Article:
Break in impasse over Huawei heir and businessmen seen as start of uneasy compromises.

An interesting contrast with China ramping up the PR on the release and not mentioning the release of the two Canadians who had been held in retaliation .

What is clear is that will have little impact on future Sino/US relations.

Companies & Markets
Soaring Spac redemptions signal fall from favour

• Trend challenges listing advantage

• Hottest product on Wall St goes cold

Reflects the changing attitude of investors between Q1 2021 and now part of which must be the perception that the company earnings could be peaking; especially with questions over China’s growth as President Xi pushes ‘common prosperity’ with restrictions on a number of sectors and as power cuts hurt.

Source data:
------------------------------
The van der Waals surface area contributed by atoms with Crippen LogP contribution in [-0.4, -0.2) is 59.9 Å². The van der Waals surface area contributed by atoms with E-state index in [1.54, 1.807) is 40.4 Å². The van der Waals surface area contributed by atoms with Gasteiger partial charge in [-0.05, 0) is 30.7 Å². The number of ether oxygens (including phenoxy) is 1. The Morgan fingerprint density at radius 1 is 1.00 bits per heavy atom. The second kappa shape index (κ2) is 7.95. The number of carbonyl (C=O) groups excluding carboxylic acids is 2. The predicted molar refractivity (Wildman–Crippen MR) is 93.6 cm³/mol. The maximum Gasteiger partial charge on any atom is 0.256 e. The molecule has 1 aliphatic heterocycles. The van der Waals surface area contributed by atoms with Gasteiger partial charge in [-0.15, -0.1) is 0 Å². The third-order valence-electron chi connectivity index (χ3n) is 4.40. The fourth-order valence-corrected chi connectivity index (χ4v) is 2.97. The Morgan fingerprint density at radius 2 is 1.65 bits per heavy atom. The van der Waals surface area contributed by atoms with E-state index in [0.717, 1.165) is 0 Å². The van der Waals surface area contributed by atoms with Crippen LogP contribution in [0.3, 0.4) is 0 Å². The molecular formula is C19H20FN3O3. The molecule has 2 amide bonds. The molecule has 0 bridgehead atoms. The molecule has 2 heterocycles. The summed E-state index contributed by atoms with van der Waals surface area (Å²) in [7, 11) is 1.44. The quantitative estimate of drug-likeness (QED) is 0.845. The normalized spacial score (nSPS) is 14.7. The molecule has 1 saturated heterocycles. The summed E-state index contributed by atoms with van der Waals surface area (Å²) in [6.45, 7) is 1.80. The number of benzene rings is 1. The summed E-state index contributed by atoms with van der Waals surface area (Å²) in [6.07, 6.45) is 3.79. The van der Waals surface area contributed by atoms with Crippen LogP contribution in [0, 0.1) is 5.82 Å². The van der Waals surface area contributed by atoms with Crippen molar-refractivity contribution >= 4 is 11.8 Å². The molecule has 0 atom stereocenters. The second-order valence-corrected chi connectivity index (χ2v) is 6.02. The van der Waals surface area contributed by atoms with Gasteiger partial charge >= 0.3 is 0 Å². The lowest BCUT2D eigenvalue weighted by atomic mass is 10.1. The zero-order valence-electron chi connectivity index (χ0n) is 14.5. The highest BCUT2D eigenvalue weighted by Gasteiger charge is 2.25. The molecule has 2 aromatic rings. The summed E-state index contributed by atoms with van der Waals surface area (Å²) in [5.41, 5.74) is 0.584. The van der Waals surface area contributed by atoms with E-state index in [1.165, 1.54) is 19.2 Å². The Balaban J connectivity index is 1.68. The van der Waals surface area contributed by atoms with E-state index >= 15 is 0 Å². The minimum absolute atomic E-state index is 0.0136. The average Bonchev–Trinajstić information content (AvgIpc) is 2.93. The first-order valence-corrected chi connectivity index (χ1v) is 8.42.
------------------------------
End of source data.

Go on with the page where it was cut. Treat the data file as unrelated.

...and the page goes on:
Chinese city agencies seize revenues from Evergrande

Whilst there has been little public acknowledgement by Beijing of how Evergrande’s future will be determined some local agencies are taking action in order to try and protect ‘home buyers interests’.

It is still not clear how Evergrande is dealing with its bond payments and until such time as that becomes clear the market and those who have invested in Evergrande products will remain cautious.


SoftBank bets on live music with Dice deal.

An interesting read following the concerns that TicketMasters model was flawed as concerts were cancelled during Covid but refunds were hard to obtain.

Call for global appraisal of logistics chaos